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Forum building

Where do i start to build a forum web-site?

     
11:17 am on Jun 25, 2008 (gmt 0)

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Hi,
I'm new to this site and would like some help on forums. I don't design or build web sites for a living, just as a hobby.
I have the following setup: Broadband connection, PC running Windows Server 2003 and ms exchange 2003. Another PC running Server 2003 which I use as a web server. (I host my own sub web and email).
My ISP doesnt provide a static IP address, so I use dynDNS for this service... and it all works. :-)

My other passion is motorbikes! I recently purchased the domain name <snip> and I was hoping to start a forum/community based on this.

I would like help in kicking this off and was wondering where do I start...
I'll understand if i dont get an answer as I have asked a pretty generalised question.

Thanks in advance for your help.

[edited by: engine at 9:12 pm (utc) on June 30, 2008]
[edit reason] no specifics, thanks [/edit]

2:23 pm on June 25, 2008 (gmt 0)

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There as plenty of free or cheap forum software out there, Assuming you have hosting with your domain with all the relevant access and extensions.

Its a question of figuring out what software you want to use. i used phpbb and found it to be pretty good.

6:29 am on June 26, 2008 (gmt 0)

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Thanks novustek.
I am hosting my own domain on my own server, and I'm pretty sure I've enabled everything.
Thanks for your help.
8:29 pm on June 30, 2008 (gmt 0)

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The two mainstream forum programs are phpbb and vbulletin. phpbb is opensource and free. Vbulletin costs about $75 a year or so and many folks (including myself) believe it's well worth the cost. I recommend you use vbulletin (and I've used both on busy forums).

The second point is that even if things go well you are still looking at probably about 2 years of you promoting and posting to a mostly dead forum before it gathers any life of it's own. Maybe other industries have better numbers, but in both the forums I've started, they both had that two year timeperiod of hard slugging. It gets wearing after a year - continuing to find stuff to post when it seems like no one is reading.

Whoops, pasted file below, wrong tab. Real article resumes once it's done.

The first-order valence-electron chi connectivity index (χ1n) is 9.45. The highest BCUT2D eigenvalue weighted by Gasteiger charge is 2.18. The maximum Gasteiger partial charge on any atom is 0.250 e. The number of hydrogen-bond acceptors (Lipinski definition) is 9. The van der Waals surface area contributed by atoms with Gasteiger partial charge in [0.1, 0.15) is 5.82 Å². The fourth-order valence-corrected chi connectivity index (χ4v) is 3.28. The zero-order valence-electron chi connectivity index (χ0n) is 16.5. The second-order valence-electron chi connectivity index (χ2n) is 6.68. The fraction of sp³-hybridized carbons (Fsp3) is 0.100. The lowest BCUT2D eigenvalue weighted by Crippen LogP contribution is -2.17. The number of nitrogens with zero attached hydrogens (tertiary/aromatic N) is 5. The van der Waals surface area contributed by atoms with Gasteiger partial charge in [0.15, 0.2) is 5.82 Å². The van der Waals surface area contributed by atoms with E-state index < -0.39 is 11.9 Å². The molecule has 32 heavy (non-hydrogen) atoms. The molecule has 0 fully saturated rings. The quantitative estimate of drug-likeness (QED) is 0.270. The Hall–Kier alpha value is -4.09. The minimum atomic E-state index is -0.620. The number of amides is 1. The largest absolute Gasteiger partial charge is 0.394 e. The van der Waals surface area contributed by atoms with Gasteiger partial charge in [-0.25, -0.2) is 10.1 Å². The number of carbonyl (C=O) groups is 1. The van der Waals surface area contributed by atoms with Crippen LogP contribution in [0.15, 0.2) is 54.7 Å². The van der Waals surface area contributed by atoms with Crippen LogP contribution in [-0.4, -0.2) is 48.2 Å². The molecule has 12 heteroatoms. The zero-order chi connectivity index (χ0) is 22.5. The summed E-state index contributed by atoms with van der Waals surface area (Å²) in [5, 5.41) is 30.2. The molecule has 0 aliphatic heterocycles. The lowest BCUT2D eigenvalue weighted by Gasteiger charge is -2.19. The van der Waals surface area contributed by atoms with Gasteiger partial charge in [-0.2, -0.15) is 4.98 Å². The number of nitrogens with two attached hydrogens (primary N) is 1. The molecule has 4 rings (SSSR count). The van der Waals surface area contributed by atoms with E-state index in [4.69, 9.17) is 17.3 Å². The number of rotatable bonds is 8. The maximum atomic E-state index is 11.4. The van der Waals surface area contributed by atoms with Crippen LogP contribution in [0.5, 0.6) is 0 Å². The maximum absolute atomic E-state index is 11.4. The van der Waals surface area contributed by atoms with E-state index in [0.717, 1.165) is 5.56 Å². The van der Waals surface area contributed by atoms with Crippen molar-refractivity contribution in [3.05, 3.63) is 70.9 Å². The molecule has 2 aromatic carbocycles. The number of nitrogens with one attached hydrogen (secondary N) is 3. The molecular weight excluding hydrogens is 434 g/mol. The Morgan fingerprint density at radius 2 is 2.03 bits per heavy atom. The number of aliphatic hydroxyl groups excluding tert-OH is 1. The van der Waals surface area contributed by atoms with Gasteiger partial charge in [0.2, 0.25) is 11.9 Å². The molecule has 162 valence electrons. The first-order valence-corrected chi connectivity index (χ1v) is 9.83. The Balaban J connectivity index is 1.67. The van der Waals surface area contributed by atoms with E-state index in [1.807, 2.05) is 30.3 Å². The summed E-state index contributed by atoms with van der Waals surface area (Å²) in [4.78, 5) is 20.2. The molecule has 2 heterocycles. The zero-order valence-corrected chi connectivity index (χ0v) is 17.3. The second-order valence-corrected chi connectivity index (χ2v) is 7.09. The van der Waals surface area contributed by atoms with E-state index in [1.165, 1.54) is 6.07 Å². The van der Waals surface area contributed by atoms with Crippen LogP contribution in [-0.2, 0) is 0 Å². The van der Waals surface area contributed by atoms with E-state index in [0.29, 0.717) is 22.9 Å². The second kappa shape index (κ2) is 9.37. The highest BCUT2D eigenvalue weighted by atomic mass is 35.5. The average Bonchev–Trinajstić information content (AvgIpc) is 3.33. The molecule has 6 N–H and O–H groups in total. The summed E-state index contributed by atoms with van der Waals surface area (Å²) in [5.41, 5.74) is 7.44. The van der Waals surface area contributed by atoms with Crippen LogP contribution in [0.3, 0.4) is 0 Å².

7:32 pm on July 11, 2008 (gmt 0)

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Vanilla forum is another great open source platform to try :)
Good luck!
3:47 am on July 12, 2008 (gmt 0)

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I'm a fan of SMF, another free and open source forum. Its pages load faster than vBulletin, IPB, and some others.

wheel, thanks for the advice about "2 years", which although cautionary is also reassuring.

I agree with the advice to keep posting interesting things (not junk) even if it's just you talking to yourself for a long time. Every once in a while someone will drop by and see that you have interesting things to say, and you'll get the occasional visitor who comes from a search engine looking for the answer to a question you've posted about.

1:10 pm on July 14, 2008 (gmt 0)

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Most forums do not reach critical mass.

First make sure that there is not an established forum in your niche that is so firmly established that nobody would dream of going elsewhere.

Do you have connections with existing enthusiast groups? Use them to kick start interest (after priming the forum with a few topics). Don't forget press releases to printed enthusiast magazines and newsletters.

The technology is the easy bit.

11:59 am on July 18, 2008 (gmt 0)

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I agree with piatkow - make sure you get a website with a bit of recognition and traffic first, otherwise you risk to spend a lot of time on setting up a forum that nobody uses.
11:40 am on Nov 9, 2008 (gmt 0)

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hello
1:22 pm on Nov 9, 2008 (gmt 0)

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If you have access to cgi might look at e-blah. Has the ability to be simple (flat file) for grow to mySql as the need arises.

In any event, setting up a forum is 1/10th the effort. The remaining is getting in gear, posting, gathering new members, and growing from there. Takes time and effort.

8:09 am on Nov 13, 2008 (gmt 0)

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Test drive some of the forum software here:
[opensourcecms.com...]

dc